Former car dealer Ed Martin Jr. has raised the stakes in his ongoing feud with the Indiana Horse Racing Commission by filing another lawsuit against the agency and its top officials.
Martin’s federal complaint alleges that the IHRC violated his civil rights and trespassed on his Florida thoroughbred farm during a so-called “investigation” of him. The suit also names IHRC Executive Director Joe Gorajec, Director of Security Terry Richwine and board Chairwoman Sarah McNaught, among others.
It’s the second time Martin, who helped create the state’s horse-racing industry, has taken to the courts in an attempt to resolve his disputes with the IHRC. In September, he filed a lawsuit still pending in Marion Superior Court seeking to overturn his ban from state horse tracks.
The IHRC barred Martin in November 2010 after he refused to obtain a horse-racing license. Martin alleges the ban is retaliation for his criticism of the commission, and especially of Gorajec.
Before being banned, Martin had criticized Gorajec’s handling of various industry issues, and Gorajec launched an investigation into alleged neglect at Martin’s thoroughbred farm in Florida that he no longer operates.
Martin’s latest suit, filed April 9 in federal court in Indianapolis, seeks $700,000 in damages on each of several charges against the IHRC for wrongfully initiating the probe that Martin alleges it had no authority to conduct.
Reached by phone, Martin declined to comment on his complaint, which he filed without an attorney.
“The lawsuit is baseless, totally without merit,” Gorajec said in a prepared statement. “The Indiana State Police and the Inspector General, which conducted an investigation of the horse racing commission, looked into the same issues [Martin alleges] and found absolutely no wrongdoing by the commission or anyone on the commission staff.”
Owners, trainers and others working at tracks have to be licensed, but breeders don’t.
Martin has been licensed as an owner in the past, but he hasn’t raced any horses in Indiana lately. He split time between Florida and Indiana, focusing on breeding and serving as executive director of the Indiana Thoroughbred Owners and Breeders Association.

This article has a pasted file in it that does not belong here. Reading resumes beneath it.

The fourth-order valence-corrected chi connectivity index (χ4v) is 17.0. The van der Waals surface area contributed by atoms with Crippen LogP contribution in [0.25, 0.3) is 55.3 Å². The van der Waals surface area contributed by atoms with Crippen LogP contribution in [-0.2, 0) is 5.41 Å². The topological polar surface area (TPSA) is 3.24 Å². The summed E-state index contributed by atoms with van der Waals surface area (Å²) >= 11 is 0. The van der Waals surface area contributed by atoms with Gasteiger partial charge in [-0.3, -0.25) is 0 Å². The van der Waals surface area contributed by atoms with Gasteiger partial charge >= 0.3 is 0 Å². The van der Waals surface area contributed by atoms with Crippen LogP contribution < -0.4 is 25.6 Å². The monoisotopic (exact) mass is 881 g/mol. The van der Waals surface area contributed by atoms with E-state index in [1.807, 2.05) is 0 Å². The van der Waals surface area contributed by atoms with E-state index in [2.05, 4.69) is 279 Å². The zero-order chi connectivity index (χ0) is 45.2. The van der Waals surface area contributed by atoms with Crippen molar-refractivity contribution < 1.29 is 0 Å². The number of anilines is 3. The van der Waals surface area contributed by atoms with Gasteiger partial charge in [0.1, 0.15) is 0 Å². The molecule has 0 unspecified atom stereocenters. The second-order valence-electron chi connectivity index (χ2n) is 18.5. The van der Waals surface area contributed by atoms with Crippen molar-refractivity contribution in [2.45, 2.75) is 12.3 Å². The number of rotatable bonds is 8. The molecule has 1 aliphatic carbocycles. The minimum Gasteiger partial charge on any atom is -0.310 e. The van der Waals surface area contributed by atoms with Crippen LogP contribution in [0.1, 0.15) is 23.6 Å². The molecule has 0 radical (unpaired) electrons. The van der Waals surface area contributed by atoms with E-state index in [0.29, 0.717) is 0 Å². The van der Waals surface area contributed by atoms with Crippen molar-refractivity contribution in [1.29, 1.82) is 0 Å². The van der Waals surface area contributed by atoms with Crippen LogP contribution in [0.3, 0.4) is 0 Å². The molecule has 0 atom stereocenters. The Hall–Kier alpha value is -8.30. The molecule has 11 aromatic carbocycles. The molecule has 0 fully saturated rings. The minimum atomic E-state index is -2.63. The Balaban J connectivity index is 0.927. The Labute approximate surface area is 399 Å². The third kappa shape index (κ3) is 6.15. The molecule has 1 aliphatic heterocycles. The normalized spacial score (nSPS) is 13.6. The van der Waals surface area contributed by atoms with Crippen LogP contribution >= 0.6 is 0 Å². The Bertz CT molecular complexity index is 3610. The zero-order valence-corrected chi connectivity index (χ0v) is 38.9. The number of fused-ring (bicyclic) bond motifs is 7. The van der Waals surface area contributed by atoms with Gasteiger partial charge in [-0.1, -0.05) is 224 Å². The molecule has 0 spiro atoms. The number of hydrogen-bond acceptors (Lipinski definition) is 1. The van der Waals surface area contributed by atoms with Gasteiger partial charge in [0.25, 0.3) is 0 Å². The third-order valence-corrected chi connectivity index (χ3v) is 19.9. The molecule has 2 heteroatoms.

The commission said Martin should have obtained a license because he worked for the trade group, which received financial support from the commission and conducted its business at the track.
Martin—known locally for his chain of car dealerships, which he sold to his sisters in 2006—has a long history in Indiana horse racing. He was a member of the racing commission from 1996 to 2001, and he co-founded the ITOBA thoroughbred trade group.
In March 2009, he was elected a director of the association and was hired as its executive director in October of the same year, according to his suit.
Martin’s troubles with the IHRC started during his time as a director, when he accused the commission of allowing track owners to commingle purse winnings with their general operating funds.
The relationship further deteriorated during the 2010 legislative session, when Martin successfully lobbied against a bill supported by the IHRC that would have eliminated a “breed development program,” according to the suit.
Martin alleges that the IHRC then instructed him to apply for the license, which he never did.
In retaliation, the IHRC launched its investigation into Martin’s thoroughbred farm in Florida, alleging that he was abusing and neglecting his horses, the complaint said.
Martin accuses the IHRC of trespassing on the property without his consent or a warrant.
Martin said in the suit that the Horse Protection Association of Florida exonerated him of any alleged abuse after conducting its own independent investigation.
But Martin alleges in his complaint that the IHRC, in an attempt to further threaten and intimidate him, has never closed its investigation or released any records of the probe.
Phone calls to both the IHRC and its attorney seeking comment on Martin’s suit were not returned.
Martin was terminated as ITOBA’s executive director in November 2010 after the IHRC cut off funding to the association “in an effort to inflict additional damage, threats, and intimidation” on him, Martin said in his suit.
He also alleges that he’s suffered economic loss, loss of business, damage to his reputation and emotion and mental suffering as a result of the firing.